I think that Wigilia is the most important event POlish people celebrate.For us,POlish people, Wigilia brings the memmories of warmth and love. It is the only time during the year when all the family feuds disappear to be replaced by great, christmas atmosphere.I wish everyone could have a chance to celebrate a traditional polish Wigilia

FROM: dominika
DATE: Wednesday December 17, 2003 -- 6:14:53 am
Wigilia to piękne święta, jest to cos niesamowitego. uwielbiam Wigilięęęęęęęęęęęęęęęęęęęęęęęęęęęęęęęęęęęęęęęęęęęęęęęęęęęe

FROM: Patrycja
DATE: Wednesday December 17, 2003 -- 6:17:27 am
ja jade na święta do babci. jest to wspaniałe święto, ktre uważam że trzeba przeżyć razem. trzeba się podzielić połatkiem, pjść na pasterkę i pomofdlić się ..... uwielbiam to święto

FROM: Uk predator
DATE: Wednesday December 24, 2003 -- 10:41:30 pm
It is spelt Wigilia & in no other way unless u r a Red neck
& we like to celabrate it by eating Bats wings in the presence of the almighty Ozzy Osbourne

FROM: kukas [E-Mail]
DATE: Tuesday December 14, 2004 -- 7:42:17 am

FROM: Paulette
DATE: Thursday December 23, 2004 -- 9:51:45 am
Being 100% Polish, this Christmas Eve tradition has been in my family from the time my grandmother & grandfather stepped off the boat in New York. Now that my grandparents and parents are gone, it's up to our family to keep up the traditions. I remember being at the end of the table looking at my Dad and BaBa explaining the meaning of our Christmas Eve Dinner. Now, my brother & I are sitting in their seats. We have the oplatke (all pieces dipped in honey) which we share with all family members. Also, we have the pierogi, cabbage, fish (cod), peas and prunes (which we now look forward to), boiled potatoes, mushroom gravy, cottage cheese crepes with pineapple topping. Rye bread dipped in crushed garlic is also part of our tradition. We also added broccoli & rice casserole and steamed shrimp to our menu (just to modernize it a little). At the end of the dinner, we all share a piece of an apple which represents the whole family...which means we can always depend on the love of family to help us when we need help. I sadly know that one day in the future this dinner will be lost.....since quite a few of our family members have either passed on (including our dear Aunt Jennie) or starting their own family Christmas traditions. God Bless the families that carry on these traditions.

FROM: Joseph
DATE: Thursday December 23, 2004 -- 11:18:28 am
I'm not Polish, but I appreciate heart-warming holiday stories like these. I come from a large Irish-Italian-German-Russian-Prussian-Slovak-Scottish family, and we have dispersed about the country and don't see each other as much as we'd like to anymore.

As a kid, most of our traditions sort of melded into the Christmas Eve gift giving and family meal on Christmas Day at my Aunt Jo's--basically a repeat of Thanksgiving, but with the addition of a honey baked ham. We didn't do straw or set an extra place setting, have the whole family take a slice on one apple, etc, but we came together once a year and buried the hatchet.

My Aunt Jo had a very annoying personality (she was very loud, smelled of cigarettes and was the cheek pincher), and always lived far away--you knew you were going to be away from your new toys for a long time. The annual Christmas Day trip to Aunt Jo's was dreaded by all. Come late evening she sent us home every year with homemade popcorn balls she made with scorched popcorn.

Now that I'm an adult, I miss it all. Though I make perfect popcorn, I may purposely scorch some and make popcorn balls just for that terrible taste that brings back so many memories. I may ask my fiancee to smoke a cigarette, give me a big wet kiss on the cheek (that you need to wipe), laugh in my ear really loud so that my eardrum pops and pinch my cheeks really hard. The joys of being eight years old.

DATE: Saturday January 1, 2005 -- 4:07:19 pm

FROM: Marion Runerson
DATE: Monday November 21, 2005 -- 2:01:40 pm
I am 79 years old. During my pre teen years my father always bought a canned Polish ham for Christmas, this was a treat. Also I failed to notice any mention of taking food (sausage, home made kraut, & Polish pastry) to church to be blessed by the Polish Speaking priest at Saint Hedwedge in South Bend. Dads home made sausage was always a something special. A Blessed Christmas and a Happy New Year to all. Marion (Pobiedzinski) Runerson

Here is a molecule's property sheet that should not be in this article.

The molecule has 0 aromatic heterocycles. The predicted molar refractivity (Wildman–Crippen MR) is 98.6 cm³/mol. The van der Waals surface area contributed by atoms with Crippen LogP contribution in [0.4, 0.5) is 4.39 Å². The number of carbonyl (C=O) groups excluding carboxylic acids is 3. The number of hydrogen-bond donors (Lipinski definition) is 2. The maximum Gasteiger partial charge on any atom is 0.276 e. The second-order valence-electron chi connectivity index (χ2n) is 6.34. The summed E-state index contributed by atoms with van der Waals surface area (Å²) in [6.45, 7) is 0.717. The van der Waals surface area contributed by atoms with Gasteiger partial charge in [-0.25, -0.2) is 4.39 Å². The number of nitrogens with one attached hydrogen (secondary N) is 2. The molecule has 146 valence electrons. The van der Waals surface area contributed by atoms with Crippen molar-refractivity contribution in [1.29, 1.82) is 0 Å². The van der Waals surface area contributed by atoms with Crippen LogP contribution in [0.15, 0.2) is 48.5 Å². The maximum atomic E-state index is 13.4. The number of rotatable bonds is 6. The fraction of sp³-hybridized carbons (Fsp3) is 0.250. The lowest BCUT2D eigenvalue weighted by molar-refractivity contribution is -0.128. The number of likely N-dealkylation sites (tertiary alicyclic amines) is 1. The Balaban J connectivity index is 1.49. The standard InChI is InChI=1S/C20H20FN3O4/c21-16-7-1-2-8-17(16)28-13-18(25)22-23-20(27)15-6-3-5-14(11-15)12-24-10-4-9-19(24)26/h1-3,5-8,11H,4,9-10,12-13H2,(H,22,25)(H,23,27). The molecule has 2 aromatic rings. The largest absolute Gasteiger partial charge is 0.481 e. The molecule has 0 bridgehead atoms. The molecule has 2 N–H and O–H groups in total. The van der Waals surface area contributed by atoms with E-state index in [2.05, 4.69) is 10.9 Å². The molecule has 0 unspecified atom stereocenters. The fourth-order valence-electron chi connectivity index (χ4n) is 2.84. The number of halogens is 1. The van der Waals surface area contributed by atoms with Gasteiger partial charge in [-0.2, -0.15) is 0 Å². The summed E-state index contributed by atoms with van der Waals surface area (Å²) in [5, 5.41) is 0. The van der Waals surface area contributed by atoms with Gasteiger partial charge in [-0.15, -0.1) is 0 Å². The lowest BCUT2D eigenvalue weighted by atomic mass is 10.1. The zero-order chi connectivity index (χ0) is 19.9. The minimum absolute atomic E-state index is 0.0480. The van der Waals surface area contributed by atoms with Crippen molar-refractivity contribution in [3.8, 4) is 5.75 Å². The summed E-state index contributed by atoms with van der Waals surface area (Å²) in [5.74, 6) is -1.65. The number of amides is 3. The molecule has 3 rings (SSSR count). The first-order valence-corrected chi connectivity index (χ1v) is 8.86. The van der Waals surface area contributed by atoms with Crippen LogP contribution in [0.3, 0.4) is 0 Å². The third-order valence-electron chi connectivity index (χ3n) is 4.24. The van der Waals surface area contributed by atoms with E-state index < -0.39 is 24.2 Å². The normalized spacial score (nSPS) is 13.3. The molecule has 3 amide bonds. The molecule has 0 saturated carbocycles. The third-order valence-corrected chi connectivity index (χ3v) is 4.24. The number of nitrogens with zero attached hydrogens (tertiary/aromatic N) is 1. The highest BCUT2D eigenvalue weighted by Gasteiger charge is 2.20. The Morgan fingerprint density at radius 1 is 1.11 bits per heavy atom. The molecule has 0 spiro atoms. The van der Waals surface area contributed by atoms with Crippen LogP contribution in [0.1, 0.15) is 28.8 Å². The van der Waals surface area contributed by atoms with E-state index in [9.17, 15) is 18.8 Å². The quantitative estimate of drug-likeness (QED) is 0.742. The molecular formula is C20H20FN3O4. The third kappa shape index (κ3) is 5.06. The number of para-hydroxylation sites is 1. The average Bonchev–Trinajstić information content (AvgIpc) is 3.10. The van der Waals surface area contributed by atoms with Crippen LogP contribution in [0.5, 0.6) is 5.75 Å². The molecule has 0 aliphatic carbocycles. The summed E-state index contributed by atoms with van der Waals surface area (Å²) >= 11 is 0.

FROM: vminke
DATE: Friday December 23, 2005 -- 11:34:56 am
Hey your experience with wigilia sounds a lot like mine. Our family pronounces it the same way as you did. I am actually getting ready for wigilia as we speak. I love this tradition and it's great to get the family together!

walter December 21, 2007, 12:16 pm

At age 54, I try to keep this tradition alive–even if its just for myself– my wife has grown to love it and my son, now married could do without it. In my childhood in northeastern PA in was definitely pronounced “vuh-LEE-uh” and like the original author, it seems more appealing as an adult than as a child. Our house was first generation American of half Polish and half Slovak descent, with traditions from both regions. Besides the pierogies (which I buy from a local church) I still make my mother’s Potato & Mushroom Soup. In addition to the obvious potatoes and mushrooms the recipe also includes a cup of sour kraut juice and a mixture called “zuprashka” sp??? which was browned (burned) flower in butter. This coffee-brown colored paste is then drizzled into the soup to give it body. Keep the Wigilia tradition alive. Merry Christmas!

Patricia Jo December 13, 2009, 11:40 pm

Greetings: What a joy it was reading all the responses. “Nah-stro-viah” everyone! How about these one- my grandma “Boo-sha” also from Poland. She mentioned one evening when we were leaving, “Wigilia” that no person was suppose to go into the barn at midnight because that was when the “animals could speak and people were to never witness that spiritual happening…it kinda freaked me out, she told me this when I was about 10.

I am now close to the big 50, am celebrating most of the traditions that have been mentioned earlier, but the real fun will be when I have grandchildren. Our “Wigilia” for the past several has only been about 12-13 people but, it is still pretty good but not like the ones of my younger years…I miss the aunts/uncles cousins and just the generations of people.

And, my “Jah-sha” grandpa Konarski singing “Christ the Lord” or not sure of the exact title but he would sing it in POLISH while playing the violin.

He made the best popcorn balls and home-made root-beer!
May everyone have a joyous season! I have to make sure I have enough RUM for the “Cruschiki” sp? pronounced “Krus-chee-kee”

Palickar December 23, 2009, 4:34 pm

to quote Pole here:
>>It’s not pronounced “vuh-LEE-uh” … it’s pronounced “vee-guee-lee-ah” !!

That is true if you are Polish. If you are Slovak, it is correctly pronounced “vuh-LEE-uh”